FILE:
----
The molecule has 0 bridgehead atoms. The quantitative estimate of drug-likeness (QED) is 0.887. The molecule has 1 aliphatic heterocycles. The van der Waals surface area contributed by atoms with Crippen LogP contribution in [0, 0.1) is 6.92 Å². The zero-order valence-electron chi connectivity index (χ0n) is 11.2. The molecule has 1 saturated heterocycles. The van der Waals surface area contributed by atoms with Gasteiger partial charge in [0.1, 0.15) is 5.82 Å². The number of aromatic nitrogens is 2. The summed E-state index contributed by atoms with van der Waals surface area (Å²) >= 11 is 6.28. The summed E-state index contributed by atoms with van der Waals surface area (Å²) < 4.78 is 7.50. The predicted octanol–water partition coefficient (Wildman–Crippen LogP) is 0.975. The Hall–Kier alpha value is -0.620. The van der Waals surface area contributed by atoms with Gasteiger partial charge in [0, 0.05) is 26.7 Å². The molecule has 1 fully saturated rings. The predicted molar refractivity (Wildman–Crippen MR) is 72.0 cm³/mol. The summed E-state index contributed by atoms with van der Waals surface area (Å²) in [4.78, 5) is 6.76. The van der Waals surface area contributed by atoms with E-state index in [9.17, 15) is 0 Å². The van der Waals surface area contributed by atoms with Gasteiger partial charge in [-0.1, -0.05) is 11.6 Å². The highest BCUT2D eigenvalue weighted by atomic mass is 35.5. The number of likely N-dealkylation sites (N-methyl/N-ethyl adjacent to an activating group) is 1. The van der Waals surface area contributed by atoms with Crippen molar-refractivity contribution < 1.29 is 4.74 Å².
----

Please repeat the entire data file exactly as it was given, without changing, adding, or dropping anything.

The molecule has 0 bridgehead atoms. The quantitative estimate of drug-likeness (QED) is 0.887. The molecule has 1 aliphatic heterocycles. The van der Waals surface area contributed by atoms with Crippen LogP contribution in [0, 0.1) is 6.92 Å². The zero-order valence-electron chi connectivity index (χ0n) is 11.2. The molecule has 1 saturated heterocycles. The van der Waals surface area contributed by atoms with Gasteiger partial charge in [0.1, 0.15) is 5.82 Å². The number of aromatic nitrogens is 2. The summed E-state index contributed by atoms with van der Waals surface area (Å²) >= 11 is 6.28. The summed E-state index contributed by atoms with van der Waals surface area (Å²) < 4.78 is 7.50. The predicted octanol–water partition coefficient (Wildman–Crippen LogP) is 0.975. The Hall–Kier alpha value is -0.620. The van der Waals surface area contributed by atoms with Gasteiger partial charge in [0, 0.05) is 26.7 Å². The molecule has 1 fully saturated rings. The predicted molar refractivity (Wildman–Crippen MR) is 72.0 cm³/mol. The summed E-state index contributed by atoms with van der Waals surface area (Å²) in [4.78, 5) is 6.76. The van der Waals surface area contributed by atoms with E-state index in [9.17, 15) is 0 Å². The van der Waals surface area contributed by atoms with Gasteiger partial charge in [-0.1, -0.05) is 11.6 Å². The highest BCUT2D eigenvalue weighted by atomic mass is 35.5. The number of likely N-dealkylation sites (N-methyl/N-ethyl adjacent to an activating group) is 1. The van der Waals surface area contributed by atoms with Crippen molar-refractivity contribution < 1.29 is 4.74 Å².